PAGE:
Commentary

Time passes Ben Howland at UCLA

Though successful early, the now-fired coach didn't do enough to adapt to change

Updated: March 25, 2013, 12:09 PM ET
By Ramona Shelburne | ESPNLosAngeles.com

LOS ANGELES -- At the foot of the 8-foot bronze statue of John Wooden that stands guard outside the renovated Pauley Pavilion, a plaque is inscribed with one of the legendary coaches' favorite sayings:

"Success is peace of mind which is a direct result of self-satisfaction in knowing you made the effort to become the best of which you are capable of becoming."

It is a wonderful thought. One that Ben Howland, the latest caretaker of Wooden's program to fall short of his impossible standard of excellence, can take solace in now and in the future. From the day he accepted the job in 2003, until today, when the job was taken back from him, Howland always summoned the kind of effort Wooden asked of himself and his players.

But it is also another reminder that the canon of Wooden, all those wonderful words he left us to live by, may not have become as sacred had he also not been the winningest, most successful college coach of all time.

[+] EnlargeBen Howland
Brendan Maloney/USA TODAY SportsBen Howland led UCLA to three consecutive Final Four appearances during his 10 years at the school.

Wooden won, a lot, and over a lot of years, again and again, adapting to the times and players who came through his program and those he had to beat. He won with children of the 1950s, '60s and '70s. He won in an era before freshmen were allowed to play on the varsity team, and then he won when freshmen dominated the game. He won with players of all races, from all sorts of places, and even red-headed hippies such as Bill Walton.

Winning, like Wooden, was the constant for UCLA even as the world around them changed.

In his first five seasons on the job, Howland won a lot, too. He led UCLA to three consecutive Final Four appearances. He produced great players, who went on to do great things in the NBA.

He won so much, he was rightly compared to Wooden. Both were hard-charging disciplinarians who earned the respect of their players first, then their love and admiration.

But the past five seasons, Howland stopped winning. Not entirely, but not nearly enough to keep his job at a place like UCLA.

The times changed around him and he simply couldn't change enough with them.

He has proven himself to be a winning coach and it wouldn't be surprising to see him succeed elsewhere, immediately.

But the college basketball world is different now. UCLA is different now. Or at least the university has signaled that it wants to be different with the $136 million renovation of Pauley Pavilion, and the difficult decision to fire Howland after he had so much success just a few years ago.

The college basketball landscape is dotted with quicksand now. No program, no coach can ever truly feel comfortable. The ground you stand on is never solid. The best players come and go quickly, barely finishing a year's worth of credits before heading to the NBA. Sometimes even the pretty good players leave too soon to make a mark, as several of Howland's players did the past few seasons.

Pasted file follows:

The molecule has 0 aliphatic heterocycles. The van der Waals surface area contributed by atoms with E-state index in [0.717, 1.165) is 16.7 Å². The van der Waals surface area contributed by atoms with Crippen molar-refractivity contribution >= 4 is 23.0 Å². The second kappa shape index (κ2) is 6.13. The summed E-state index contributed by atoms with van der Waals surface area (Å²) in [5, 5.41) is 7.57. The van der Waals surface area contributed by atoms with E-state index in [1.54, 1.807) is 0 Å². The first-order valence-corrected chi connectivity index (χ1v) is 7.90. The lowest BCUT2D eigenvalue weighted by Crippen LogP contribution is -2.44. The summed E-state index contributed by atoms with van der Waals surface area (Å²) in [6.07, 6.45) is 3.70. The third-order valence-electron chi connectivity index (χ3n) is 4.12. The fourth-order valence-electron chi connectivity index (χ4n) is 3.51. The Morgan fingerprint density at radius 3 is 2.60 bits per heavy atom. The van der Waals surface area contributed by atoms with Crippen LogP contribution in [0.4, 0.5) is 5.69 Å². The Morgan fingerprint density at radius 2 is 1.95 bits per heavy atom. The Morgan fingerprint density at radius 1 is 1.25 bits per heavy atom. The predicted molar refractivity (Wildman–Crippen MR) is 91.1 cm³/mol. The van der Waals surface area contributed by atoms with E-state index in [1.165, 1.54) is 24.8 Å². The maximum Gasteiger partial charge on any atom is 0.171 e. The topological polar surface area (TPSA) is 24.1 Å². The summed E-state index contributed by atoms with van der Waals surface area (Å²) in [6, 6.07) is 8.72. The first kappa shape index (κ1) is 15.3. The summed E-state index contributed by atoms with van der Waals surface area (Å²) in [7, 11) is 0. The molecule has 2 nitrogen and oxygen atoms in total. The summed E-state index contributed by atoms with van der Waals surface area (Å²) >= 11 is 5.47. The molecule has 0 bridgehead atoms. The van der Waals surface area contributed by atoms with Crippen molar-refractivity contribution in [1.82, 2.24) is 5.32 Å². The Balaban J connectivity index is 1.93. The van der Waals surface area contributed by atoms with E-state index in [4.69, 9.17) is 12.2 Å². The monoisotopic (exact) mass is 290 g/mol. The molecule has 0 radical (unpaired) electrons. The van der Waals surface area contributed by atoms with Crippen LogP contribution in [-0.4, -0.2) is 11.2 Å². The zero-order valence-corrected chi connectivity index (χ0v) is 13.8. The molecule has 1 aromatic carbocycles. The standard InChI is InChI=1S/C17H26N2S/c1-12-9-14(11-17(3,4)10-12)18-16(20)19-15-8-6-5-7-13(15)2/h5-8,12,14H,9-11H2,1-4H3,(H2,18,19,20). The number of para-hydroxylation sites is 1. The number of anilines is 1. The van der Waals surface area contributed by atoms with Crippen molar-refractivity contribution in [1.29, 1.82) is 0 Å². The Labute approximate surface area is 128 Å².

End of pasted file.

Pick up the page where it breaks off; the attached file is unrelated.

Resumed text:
Sustained success is something of a mirage. Even the Kentuckys of the world fall off a cliff, winning a national title one season, then losing in the first round of the NIT the season.

As a coach, for your sanity, you almost have to accept life on these terms. That you can do everything right, work the hardest, push the furthest, and still miss the train leaving the station.

Howland never could. His answer was to push harder and push further. To grip the bat tighter and tighter until, finally, the bat was taken out of his hands.

The best players in this era didn't want to play for a guy like that. They wanted to breeze in through for a year or two and be on their way. If they got a little better while they were in town, great. If not, so long as they didn't get hurt or hurt their NBA draft stock, it was OK.

A little while ago I was talking to a UCLA alum who is now in the NBA. It hurt him to see what had happened to the program.

"Back when I was in high school, if you were a great player from the West Coast, UCLA was your first choice," he said. "I don't get what happened."

What happened is that the game changed and UCLA took too long to change with it. Brands like UCLA don't count for as much anymore. It's about buzz now.

Which is probably the biggest reason Ben Howland is no longer UCLA's coach.

It has been years since there was a buzz around his program. Since UCLA was hot. Since Howland was.

Renovating Pauley Pavilion was supposed to kickstart that. So was recruiting the top class in the nation.

It just didn't happen. UCLA won the Pac-12 regular-season title. It probably would've won the conference tournament if Jordan Adams hadn't gotten hurt on the last play of the semifinal win over Arizona.

And then, who knows? Perhaps Howland could've got things rolling in the NCAA tournament.

Instead, the Bruins were bounced in the second round and the only buzz was about when athletic director Dan Guerrero would finally decide to part ways with Howland.

That day has come, and it's a sad one. Howland is one of UCLA's last links to John Wooden. He had a personal connection to him. An emotional tie that meant something to him. A spiritual bond he'll never relinquish.

Whomever UCLA hires next probably will never have met Wooden in person. He will still be the caretaker, though. The man entrusted to uphold the impossible standards Wooden set: Win, and keep winning.

Or, as they say this time of year, survive and advance.